A compression fracture is a type of fracture, or break, that occurs in the vertebrae of your spine. The vertebrae are the bones in your back that are stacked on top of each other to make your spine. Your spine supports your weight, allows you to move, and protects your spinal cord and the nerves.
Compression fractures can cause the vertebrae to collapse, which can make them shorter in height. This collapse may even cause pieces of bone to press on the spinal cord and nerves, causing pain and possible nerve damage to the spinal cord.
Osteoporosis is the most common cause of compression fractures. It is a type of bone loss associated with aging that causes bones to break easily.
Other causes include injuries to the spine (such as from car accidents and sports injuries) and tumors in the spine. The tumor may start in the vertebrae, but more commonly it spreads there from another part of the body to the bone.
When compression fracture first occurs, it may not cause any symptoms at all. Your doctor may discover it on an X-ray that you had done for other reasons. Other symptoms may include:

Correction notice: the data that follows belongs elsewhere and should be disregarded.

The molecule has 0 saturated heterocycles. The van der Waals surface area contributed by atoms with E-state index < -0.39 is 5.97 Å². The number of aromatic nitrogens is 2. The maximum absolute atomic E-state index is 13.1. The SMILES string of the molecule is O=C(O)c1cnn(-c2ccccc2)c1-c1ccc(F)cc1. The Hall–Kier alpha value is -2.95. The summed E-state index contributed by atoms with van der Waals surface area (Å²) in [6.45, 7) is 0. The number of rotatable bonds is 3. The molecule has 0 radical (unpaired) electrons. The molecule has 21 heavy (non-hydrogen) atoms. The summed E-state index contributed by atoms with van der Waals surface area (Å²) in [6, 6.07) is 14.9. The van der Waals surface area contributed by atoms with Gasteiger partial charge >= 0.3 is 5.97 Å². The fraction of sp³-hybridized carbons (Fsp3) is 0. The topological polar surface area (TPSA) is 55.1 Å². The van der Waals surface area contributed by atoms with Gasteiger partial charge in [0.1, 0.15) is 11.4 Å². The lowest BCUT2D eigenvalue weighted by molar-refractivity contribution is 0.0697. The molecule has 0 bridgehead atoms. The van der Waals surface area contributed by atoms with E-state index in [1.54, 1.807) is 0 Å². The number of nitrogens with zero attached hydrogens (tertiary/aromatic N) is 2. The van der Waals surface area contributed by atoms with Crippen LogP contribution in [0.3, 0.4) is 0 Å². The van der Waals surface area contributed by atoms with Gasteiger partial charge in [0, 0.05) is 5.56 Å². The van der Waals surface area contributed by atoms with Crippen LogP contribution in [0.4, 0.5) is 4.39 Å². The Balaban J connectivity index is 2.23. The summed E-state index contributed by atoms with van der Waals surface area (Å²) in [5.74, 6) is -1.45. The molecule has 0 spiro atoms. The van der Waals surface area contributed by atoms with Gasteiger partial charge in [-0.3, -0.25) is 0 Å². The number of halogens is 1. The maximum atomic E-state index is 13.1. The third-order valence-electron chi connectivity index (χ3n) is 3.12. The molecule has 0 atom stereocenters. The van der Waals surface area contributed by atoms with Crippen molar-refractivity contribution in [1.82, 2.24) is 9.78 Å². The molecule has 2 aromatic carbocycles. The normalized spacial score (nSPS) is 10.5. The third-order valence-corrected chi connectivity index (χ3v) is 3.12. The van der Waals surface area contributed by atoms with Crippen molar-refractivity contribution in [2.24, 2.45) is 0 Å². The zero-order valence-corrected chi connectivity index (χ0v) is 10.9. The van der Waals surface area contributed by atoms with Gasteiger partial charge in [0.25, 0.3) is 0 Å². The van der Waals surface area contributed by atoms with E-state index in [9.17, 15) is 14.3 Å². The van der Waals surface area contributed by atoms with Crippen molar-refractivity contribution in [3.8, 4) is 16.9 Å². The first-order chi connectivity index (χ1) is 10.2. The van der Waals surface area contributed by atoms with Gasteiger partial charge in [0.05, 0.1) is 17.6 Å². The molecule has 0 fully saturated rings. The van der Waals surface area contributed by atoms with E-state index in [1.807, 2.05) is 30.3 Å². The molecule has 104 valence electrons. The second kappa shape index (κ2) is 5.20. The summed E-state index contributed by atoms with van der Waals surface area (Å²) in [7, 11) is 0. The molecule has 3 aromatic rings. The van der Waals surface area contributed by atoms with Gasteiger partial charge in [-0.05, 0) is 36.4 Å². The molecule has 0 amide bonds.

The process starts with talking with you about your medical history and recent injuries and a physical exam. Imaging studies, such as X-rays, computed tomography (CT), or magnetic resonance imaging (MRI) scans, may be required to further investigate the cause.
Complications of compression fractures include:
If your compression fracture is related to osteoporosis, your healthcare provider will want to treat the osteoporosis. You may need to take bone-strengthening medicine and calcium and vitamin D supplements. Physical therapy and exercises may be recommended, to help strengthen your bones and in the hope of preventing future fractures.
Advanced interventional procedures are also available and may be indicated if other treatments aren't helping:
If an injury has caused the fracture, you may need surgery, called a fusion, to repair the bone and join vertebrae together. If a tumor is causing your symptoms, you may need radiation therapy as well as surgery to remove some of the bone and treat the tumor.